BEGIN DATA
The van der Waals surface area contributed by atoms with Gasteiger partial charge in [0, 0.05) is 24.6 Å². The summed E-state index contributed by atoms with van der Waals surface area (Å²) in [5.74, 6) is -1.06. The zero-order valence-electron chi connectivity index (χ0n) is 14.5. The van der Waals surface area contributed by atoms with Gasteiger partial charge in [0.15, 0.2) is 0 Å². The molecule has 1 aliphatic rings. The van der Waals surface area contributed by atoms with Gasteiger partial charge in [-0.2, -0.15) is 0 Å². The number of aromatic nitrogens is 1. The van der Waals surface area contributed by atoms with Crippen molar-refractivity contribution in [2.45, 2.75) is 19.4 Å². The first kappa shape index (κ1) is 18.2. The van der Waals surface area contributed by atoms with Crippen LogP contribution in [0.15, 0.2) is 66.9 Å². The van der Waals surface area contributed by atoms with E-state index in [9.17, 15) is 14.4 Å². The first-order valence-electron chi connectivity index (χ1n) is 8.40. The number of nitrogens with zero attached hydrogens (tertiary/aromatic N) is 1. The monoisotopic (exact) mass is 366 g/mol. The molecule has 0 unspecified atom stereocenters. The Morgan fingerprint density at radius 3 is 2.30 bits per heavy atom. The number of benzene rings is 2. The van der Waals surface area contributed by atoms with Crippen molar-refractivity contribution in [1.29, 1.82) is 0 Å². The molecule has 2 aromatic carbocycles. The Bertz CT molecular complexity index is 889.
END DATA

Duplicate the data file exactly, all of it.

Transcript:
The van der Waals surface area contributed by atoms with Gasteiger partial charge in [0, 0.05) is 24.6 Å². The summed E-state index contributed by atoms with van der Waals surface area (Å²) in [5.74, 6) is -1.06. The zero-order valence-electron chi connectivity index (χ0n) is 14.5. The van der Waals surface area contributed by atoms with Gasteiger partial charge in [0.15, 0.2) is 0 Å². The molecule has 1 aliphatic rings. The van der Waals surface area contributed by atoms with Gasteiger partial charge in [-0.2, -0.15) is 0 Å². The number of aromatic nitrogens is 1. The van der Waals surface area contributed by atoms with Crippen molar-refractivity contribution in [2.45, 2.75) is 19.4 Å². The first kappa shape index (κ1) is 18.2. The van der Waals surface area contributed by atoms with Crippen LogP contribution in [0.15, 0.2) is 66.9 Å². The van der Waals surface area contributed by atoms with E-state index in [9.17, 15) is 14.4 Å². The first-order valence-electron chi connectivity index (χ1n) is 8.40. The number of nitrogens with zero attached hydrogens (tertiary/aromatic N) is 1. The monoisotopic (exact) mass is 366 g/mol. The molecule has 0 unspecified atom stereocenters. The Morgan fingerprint density at radius 3 is 2.30 bits per heavy atom. The number of benzene rings is 2. The van der Waals surface area contributed by atoms with Crippen molar-refractivity contribution in [1.29, 1.82) is 0 Å². The molecule has 2 aromatic carbocycles. The Bertz CT molecular complexity index is 889.